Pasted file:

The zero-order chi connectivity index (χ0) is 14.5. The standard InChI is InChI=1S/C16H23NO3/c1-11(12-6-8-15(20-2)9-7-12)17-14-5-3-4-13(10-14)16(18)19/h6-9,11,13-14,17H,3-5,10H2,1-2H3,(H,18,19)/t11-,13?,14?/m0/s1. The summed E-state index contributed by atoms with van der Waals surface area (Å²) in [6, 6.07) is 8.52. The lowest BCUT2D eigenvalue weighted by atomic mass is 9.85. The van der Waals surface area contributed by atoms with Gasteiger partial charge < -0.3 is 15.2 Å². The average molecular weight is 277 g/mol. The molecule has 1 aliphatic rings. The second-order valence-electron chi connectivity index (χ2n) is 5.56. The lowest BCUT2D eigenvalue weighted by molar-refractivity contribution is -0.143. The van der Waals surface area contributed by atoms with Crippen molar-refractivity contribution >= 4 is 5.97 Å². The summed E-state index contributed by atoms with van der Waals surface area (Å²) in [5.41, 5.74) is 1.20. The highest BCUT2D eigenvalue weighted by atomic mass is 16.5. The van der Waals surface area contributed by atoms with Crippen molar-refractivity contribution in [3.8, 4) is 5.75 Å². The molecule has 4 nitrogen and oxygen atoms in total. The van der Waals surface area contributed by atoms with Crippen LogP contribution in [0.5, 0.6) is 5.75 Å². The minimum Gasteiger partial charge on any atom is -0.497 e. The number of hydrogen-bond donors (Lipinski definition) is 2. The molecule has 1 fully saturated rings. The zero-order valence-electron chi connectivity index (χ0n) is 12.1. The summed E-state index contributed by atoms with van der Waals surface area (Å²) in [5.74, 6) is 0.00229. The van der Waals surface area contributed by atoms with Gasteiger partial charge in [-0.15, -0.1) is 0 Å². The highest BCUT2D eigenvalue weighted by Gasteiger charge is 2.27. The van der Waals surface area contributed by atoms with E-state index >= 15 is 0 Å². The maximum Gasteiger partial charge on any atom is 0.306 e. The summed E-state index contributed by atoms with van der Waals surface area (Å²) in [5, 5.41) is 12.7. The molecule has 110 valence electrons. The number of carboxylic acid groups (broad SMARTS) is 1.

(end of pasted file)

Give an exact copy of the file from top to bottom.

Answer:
The zero-order chi connectivity index (χ0) is 14.5. The standard InChI is InChI=1S/C16H23NO3/c1-11(12-6-8-15(20-2)9-7-12)17-14-5-3-4-13(10-14)16(18)19/h6-9,11,13-14,17H,3-5,10H2,1-2H3,(H,18,19)/t11-,13?,14?/m0/s1. The summed E-state index contributed by atoms with van der Waals surface area (Å²) in [6, 6.07) is 8.52. The lowest BCUT2D eigenvalue weighted by atomic mass is 9.85. The van der Waals surface area contributed by atoms with Gasteiger partial charge < -0.3 is 15.2 Å². The average molecular weight is 277 g/mol. The molecule has 1 aliphatic rings. The second-order valence-electron chi connectivity index (χ2n) is 5.56. The lowest BCUT2D eigenvalue weighted by molar-refractivity contribution is -0.143. The van der Waals surface area contributed by atoms with Crippen molar-refractivity contribution >= 4 is 5.97 Å². The summed E-state index contributed by atoms with van der Waals surface area (Å²) in [5.41, 5.74) is 1.20. The highest BCUT2D eigenvalue weighted by atomic mass is 16.5. The van der Waals surface area contributed by atoms with Crippen molar-refractivity contribution in [3.8, 4) is 5.75 Å². The molecule has 4 nitrogen and oxygen atoms in total. The van der Waals surface area contributed by atoms with Crippen LogP contribution in [0.5, 0.6) is 5.75 Å². The minimum Gasteiger partial charge on any atom is -0.497 e. The number of hydrogen-bond donors (Lipinski definition) is 2. The molecule has 1 fully saturated rings. The zero-order valence-electron chi connectivity index (χ0n) is 12.1. The summed E-state index contributed by atoms with van der Waals surface area (Å²) in [5.74, 6) is 0.00229. The van der Waals surface area contributed by atoms with Gasteiger partial charge in [-0.15, -0.1) is 0 Å². The highest BCUT2D eigenvalue weighted by Gasteiger charge is 2.27. The van der Waals surface area contributed by atoms with E-state index >= 15 is 0 Å². The maximum Gasteiger partial charge on any atom is 0.306 e. The summed E-state index contributed by atoms with van der Waals surface area (Å²) in [5, 5.41) is 12.7. The molecule has 110 valence electrons. The number of carboxylic acid groups (broad SMARTS) is 1.